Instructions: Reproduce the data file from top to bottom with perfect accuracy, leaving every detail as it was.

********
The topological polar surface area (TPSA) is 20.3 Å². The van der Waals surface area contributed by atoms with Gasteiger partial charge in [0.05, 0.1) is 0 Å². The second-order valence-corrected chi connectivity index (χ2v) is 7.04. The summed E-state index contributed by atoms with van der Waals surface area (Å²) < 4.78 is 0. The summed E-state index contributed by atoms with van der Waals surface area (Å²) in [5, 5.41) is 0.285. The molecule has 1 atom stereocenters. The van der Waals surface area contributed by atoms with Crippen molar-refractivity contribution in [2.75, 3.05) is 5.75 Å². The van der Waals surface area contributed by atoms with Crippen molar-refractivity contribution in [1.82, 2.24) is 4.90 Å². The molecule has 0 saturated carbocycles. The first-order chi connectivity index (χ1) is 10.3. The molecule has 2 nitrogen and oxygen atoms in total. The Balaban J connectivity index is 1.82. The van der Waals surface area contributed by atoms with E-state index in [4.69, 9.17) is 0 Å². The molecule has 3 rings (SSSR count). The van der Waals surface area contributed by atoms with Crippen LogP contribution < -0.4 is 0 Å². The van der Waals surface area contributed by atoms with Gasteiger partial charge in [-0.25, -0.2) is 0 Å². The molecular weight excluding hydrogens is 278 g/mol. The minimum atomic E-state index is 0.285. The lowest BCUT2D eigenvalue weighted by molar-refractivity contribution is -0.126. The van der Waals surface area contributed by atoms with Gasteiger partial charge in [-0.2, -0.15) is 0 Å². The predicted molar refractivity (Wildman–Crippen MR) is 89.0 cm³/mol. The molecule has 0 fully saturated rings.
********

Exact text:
The topological polar surface area (TPSA) is 20.3 Å². The van der Waals surface area contributed by atoms with Gasteiger partial charge in [0.05, 0.1) is 0 Å². The second-order valence-corrected chi connectivity index (χ2v) is 7.04. The summed E-state index contributed by atoms with van der Waals surface area (Å²) < 4.78 is 0. The summed E-state index contributed by atoms with van der Waals surface area (Å²) in [5, 5.41) is 0.285. The molecule has 1 atom stereocenters. The van der Waals surface area contributed by atoms with Crippen molar-refractivity contribution in [2.75, 3.05) is 5.75 Å². The van der Waals surface area contributed by atoms with Crippen molar-refractivity contribution in [1.82, 2.24) is 4.90 Å². The molecule has 0 saturated carbocycles. The first-order chi connectivity index (χ1) is 10.3. The molecule has 2 nitrogen and oxygen atoms in total. The Balaban J connectivity index is 1.82. The van der Waals surface area contributed by atoms with E-state index in [4.69, 9.17) is 0 Å². The molecule has 3 rings (SSSR count). The van der Waals surface area contributed by atoms with Crippen LogP contribution < -0.4 is 0 Å². The van der Waals surface area contributed by atoms with Gasteiger partial charge in [-0.25, -0.2) is 0 Å². The molecular weight excluding hydrogens is 278 g/mol. The minimum atomic E-state index is 0.285. The lowest BCUT2D eigenvalue weighted by molar-refractivity contribution is -0.126. The van der Waals surface area contributed by atoms with Gasteiger partial charge in [-0.2, -0.15) is 0 Å². The predicted molar refractivity (Wildman–Crippen MR) is 89.0 cm³/mol. The molecule has 0 fully saturated rings.